An appropriate value for this parameter would be twice the length of time that it takes your firewall system to process a shorewall6 restart command.


Traditionally, Shorewall6 has created rules for the complete matrix of host groups defined by the zones, interfaces and hosts files. Any traffic that didn't correspond to an element of that matrix was rejected in one of the built-in chains. When the matrix is sparse, this results in lots of largely useless rules.

These extra rules can be eliminated by setting OPTIMIZE=1.

The OPTIMIZE setting also controls the suppression of redundant wildcard rules (those specifying "all" in the SOURCE or DEST column). A wildcard rule is considered to be redundant when it has the same ACTION and Log Level as the applicable policy.


Determines the order in which Shorewall6 searches directories for executable files.



Eariler generations of Shorewall6 Lite required that remote root login via ssh be enabled in order to use the load and reload commands. Beginning with release 3.9.5, you may define an alternative means for accessing the remote firewall system. In that release, two new options were added to shorewall6.conf:


The default values for these are as follows:

RSH_COMMAND: ssh ${root}@${system} ${command}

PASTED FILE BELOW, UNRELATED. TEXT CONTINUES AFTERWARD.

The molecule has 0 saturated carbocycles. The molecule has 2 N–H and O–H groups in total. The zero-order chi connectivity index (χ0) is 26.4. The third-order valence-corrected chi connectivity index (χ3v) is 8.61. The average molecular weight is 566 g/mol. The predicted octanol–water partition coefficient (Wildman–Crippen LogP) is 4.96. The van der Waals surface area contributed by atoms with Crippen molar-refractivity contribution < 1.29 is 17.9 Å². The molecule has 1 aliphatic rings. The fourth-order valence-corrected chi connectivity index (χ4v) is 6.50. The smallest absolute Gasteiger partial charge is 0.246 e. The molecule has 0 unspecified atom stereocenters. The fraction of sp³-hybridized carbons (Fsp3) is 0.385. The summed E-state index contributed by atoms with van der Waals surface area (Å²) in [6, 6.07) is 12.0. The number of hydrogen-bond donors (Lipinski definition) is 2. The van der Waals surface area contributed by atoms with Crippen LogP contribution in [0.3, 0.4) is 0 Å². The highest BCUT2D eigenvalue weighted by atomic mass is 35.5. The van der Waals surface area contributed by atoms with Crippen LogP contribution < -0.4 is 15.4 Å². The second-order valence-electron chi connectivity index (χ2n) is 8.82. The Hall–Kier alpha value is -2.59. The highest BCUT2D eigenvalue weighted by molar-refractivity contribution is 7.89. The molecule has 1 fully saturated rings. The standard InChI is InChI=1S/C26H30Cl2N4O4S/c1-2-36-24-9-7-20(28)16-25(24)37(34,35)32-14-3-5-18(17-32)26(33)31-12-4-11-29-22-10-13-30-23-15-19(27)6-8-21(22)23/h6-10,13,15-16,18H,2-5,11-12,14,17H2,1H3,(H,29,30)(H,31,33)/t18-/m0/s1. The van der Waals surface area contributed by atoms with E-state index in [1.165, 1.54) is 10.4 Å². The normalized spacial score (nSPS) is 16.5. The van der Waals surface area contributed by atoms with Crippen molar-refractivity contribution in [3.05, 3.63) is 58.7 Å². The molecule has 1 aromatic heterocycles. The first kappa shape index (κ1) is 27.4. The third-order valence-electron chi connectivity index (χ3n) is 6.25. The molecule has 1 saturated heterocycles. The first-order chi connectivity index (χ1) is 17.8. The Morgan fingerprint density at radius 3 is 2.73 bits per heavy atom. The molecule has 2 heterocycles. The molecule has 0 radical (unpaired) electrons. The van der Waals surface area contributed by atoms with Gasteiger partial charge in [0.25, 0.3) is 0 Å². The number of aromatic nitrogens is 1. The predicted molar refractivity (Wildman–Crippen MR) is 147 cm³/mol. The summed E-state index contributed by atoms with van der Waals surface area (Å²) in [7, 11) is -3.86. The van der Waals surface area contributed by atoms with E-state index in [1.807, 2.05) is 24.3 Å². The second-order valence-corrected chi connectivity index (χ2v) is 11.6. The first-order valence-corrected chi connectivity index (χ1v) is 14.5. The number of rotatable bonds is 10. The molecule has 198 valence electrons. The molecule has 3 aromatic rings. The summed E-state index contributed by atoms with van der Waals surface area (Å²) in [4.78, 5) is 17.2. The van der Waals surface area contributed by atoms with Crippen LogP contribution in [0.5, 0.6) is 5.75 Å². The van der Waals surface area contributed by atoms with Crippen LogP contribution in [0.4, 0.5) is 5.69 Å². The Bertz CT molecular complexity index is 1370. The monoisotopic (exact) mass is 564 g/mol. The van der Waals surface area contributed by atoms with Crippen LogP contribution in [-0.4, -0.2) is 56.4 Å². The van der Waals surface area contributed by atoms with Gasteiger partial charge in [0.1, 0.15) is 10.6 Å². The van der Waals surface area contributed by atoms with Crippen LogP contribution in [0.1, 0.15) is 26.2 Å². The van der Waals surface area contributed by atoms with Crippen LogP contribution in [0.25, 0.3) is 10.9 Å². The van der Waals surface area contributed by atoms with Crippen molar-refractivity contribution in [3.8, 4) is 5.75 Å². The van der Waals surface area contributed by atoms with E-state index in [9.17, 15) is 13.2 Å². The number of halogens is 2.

RCP_COMMAND: scp ${files} ${root}@${system}:${destination}

Shell variables that will be set when the commands are envoked are as follows:

root - root user. Normally root but may be overridden using the '-r' option.
system - The name/IP address of the remote firewall system.
command - For RSH_COMMAND, the command to be executed on the firewall system.
files - For RCP_COMMAND, a space-separated list of files to be copied to the remote firewall system.
destination - The directory on the remote system that the files are to be copied into.

Specifies the simple name of a file in /var/lib/shorewall6 to be used as the default restore script in the shorewall6 save, shorewall6 restore, shorewall6 forget and shorewall6 -f start commands.


If SAVE_IPSETS=Yes, then the current contents of your ipsets will be saved by the shorewall6 save command. Regardless of the setting of SAVE_IPSETS, if saved ipset contents are available then they will be restored by shorewall6 restore.


This option is used to specify the shell program to be used to interpret the compiled script. If not specified or specified as a null value, /bin/sh is assumed. Using a light-weight shell such as ash or dash can significantly improve performance.


Specifies the logging level for smurf packets (see the nosmurfs option in shorewall6-interfaces(5)). If set to the empty value ( SMURF_LOG_LEVEL="" ) then smurfs are not logged.


Determines if Shorewall6 is allowed to start. As released from, this option is set to No. When set to Yes or yes, Shorewall6 may be started. Used as a guard against Shorewall6 being accidentally started before it has been configured.